The Lifestyle Economy
According to Google Ventures, a taxi company with no cars is the world’s fastest growing company. Similarly the world’s most popular media company creates no media. I am of course talking about Uber and Facebook.
Mobile technology has grown so quickly, and powerfully, that mobile-centric companies have grown exponentially. The best have evaporated many of the obstacles between supply and demand, offering a user experience so frictionless it’s almost invisible. Mobile consumers buy, sell, find, share and much more, whenever and wherever we want, with a few taps of a touchscreen. This is what analyst firm Forrester call the “mobile mind shift”.
A similar change in mindset has evolved in parallel with mobile adoption. According to Forrester we have been living in the “age of the customer” since 2010. Enterprises are advised to embrace the mobile mind shift to transform their businesses, and to meet the high expectations of mobile mind shifted millennials, in this fast moving new era for business.
But another trend has been quietly emerging, equally facilitated by advances in mobile technology and adoption, called the “lifestyle economy’.
Swedish entrepreneur Yasmine Åkermark, co-founder of the skill-sharing marketplace Tibba, sees a change in how her contemporaries interact with commerce. “The rise of the sharing economy and the gig economy is not a fad, it is a very real reflection of how my generation view the world. People are reclaiming their quality of life and building their own vision of what a transaction should look like. We are entering the age of the lifestyle economy and mobile technology facilitates micro-networks of commercial exchange between individuals or small businesses. With more and more people opting for freelance work in place of the more traditional full-time employment we will soon see a marketplace filled with freelancers that will come together for bigger projects and then disband to regroup for another project. This is the future of the workforce and we provide a platform that offers them a chance to leverage their skills to get real life experiences. They can trade their skills with others for money or cool experiences, when and where it suits them.”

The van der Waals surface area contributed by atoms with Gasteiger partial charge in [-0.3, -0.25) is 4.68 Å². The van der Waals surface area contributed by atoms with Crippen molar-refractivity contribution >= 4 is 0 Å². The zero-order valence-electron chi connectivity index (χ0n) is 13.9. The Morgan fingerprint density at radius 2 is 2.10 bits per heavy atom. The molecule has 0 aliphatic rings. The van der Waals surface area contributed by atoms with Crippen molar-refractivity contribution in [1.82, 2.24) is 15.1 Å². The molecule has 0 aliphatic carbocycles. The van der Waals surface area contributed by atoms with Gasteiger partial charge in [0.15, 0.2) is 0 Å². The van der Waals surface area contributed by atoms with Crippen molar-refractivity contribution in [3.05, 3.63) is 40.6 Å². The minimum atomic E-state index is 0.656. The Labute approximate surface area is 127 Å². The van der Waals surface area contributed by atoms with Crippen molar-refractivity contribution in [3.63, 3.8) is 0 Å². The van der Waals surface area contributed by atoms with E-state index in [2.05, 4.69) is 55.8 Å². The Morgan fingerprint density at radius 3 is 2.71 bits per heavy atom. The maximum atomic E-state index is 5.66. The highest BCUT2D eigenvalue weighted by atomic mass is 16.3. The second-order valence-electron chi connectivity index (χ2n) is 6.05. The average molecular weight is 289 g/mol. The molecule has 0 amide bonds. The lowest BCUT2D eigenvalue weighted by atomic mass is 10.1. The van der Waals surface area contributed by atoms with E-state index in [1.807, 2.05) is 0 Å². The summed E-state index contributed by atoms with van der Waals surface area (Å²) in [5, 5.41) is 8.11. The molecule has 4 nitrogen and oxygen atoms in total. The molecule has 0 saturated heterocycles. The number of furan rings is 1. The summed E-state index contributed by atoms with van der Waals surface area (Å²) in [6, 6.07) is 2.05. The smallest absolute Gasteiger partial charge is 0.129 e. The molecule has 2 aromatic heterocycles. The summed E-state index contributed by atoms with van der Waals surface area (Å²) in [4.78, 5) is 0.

OuiShare is a global community and “think and do tank” with a mission to build and nurture a collaborative society by connecting people, organizations and ideas around fairness, openness and trust. Asmaa Guedira, facilitator for OuiShare, explains the importance of mobility: “Mobile technology helps us a lot, we are always on our mobiles, and contacting like-minded people all over the world has never been easier. This means we can build global networks of people quicker than ever before. When we meet in real life a digital connection has already happened, so this lowers the boundaries. Mobile technology allows us to get things moving faster when we meet and work together.”
So mobiles are at the heart of these new networks of economic innovators, but what does this mean for the companies who wish to engage with them? It is worth noting that this generation of mobile-first innovators is not a “captive” audience, in the language of “old” media. Even in the TV-centric UK, media access has already moved to a predominantly time-shifted model, and brand loyalty is shifting with it. According to Ofcom, 75% of media time and 50% of video viewing for 16-24 year olds is not live, while almost half of that age group watch TV on their smartphone. As we become a smartphone society, the brand engagement models of “spray and prey” interruption, and “brand as destination” assumptions are no longer appropriate for many consumers.
So how can brands engage with the “mobile lifestyle” demographic? Are apps the answer?
It’s great to have photo apps, banking apps, utilitarian gadgets and entertainment widgets, but do people really want an app to interact with every brand they like? According to Comscore, most consumers install zero apps per month, and spend 42% of all app time on their single most used app. According to mobile maverick Mary Meeker 6 of the top 10 apps globally in 2015 are Over The Top (OTT) messaging apps.
App fatigue has been well documented in TechCrunch, with one writer referring to Artificial Intelligence (AI) driven mobile messaging as the new OS, meanwhile Wired have been asking is SMS the new universal User Interface? AI and mobile messaging can indeed deliver compelling personalised campaigns, perceived by the end user as VIP service.
It’s safe to say that launching an app does not guarantee smartphone real estate. In contrast, according to a recent study by Pew Research, text messaging is the most widely used smartphone feature, accessed by roughly 97 percent of users.
Enterprises looking to connect with the mobile first generation would be well advised to not just incorporate mobile messaging into their communications strategy, but to build their strategy around it. It’s better to employ a holistic mobile engagement portfolio, including notifications, apps, content and social as needed, but keeping ubiquitous messaging at its heart.
The mobile first generation will thank for interacting with them on their favorite device, without the automatic assumption that you instantly deserve smartphone real estate as a standalone app. As Forrester lead analyst Julie Ask states “Your customers will not download your app, so develop a strategy to borrow mobile moments and engage your customers effectively — where they already are.”
Businesses of all kinds have a better chance of connecting with the younger demographic of customers if they take mobile communications seriously. Whether it’s a lifestyle economy exchange, ordering a pizza, or banking reminders, mobile messaging remains the #1 featured used on our smartphones, and smart businesses are already ensuring that consumers can connect with them anywhere and anytime, using this powerful and omnipresent channel.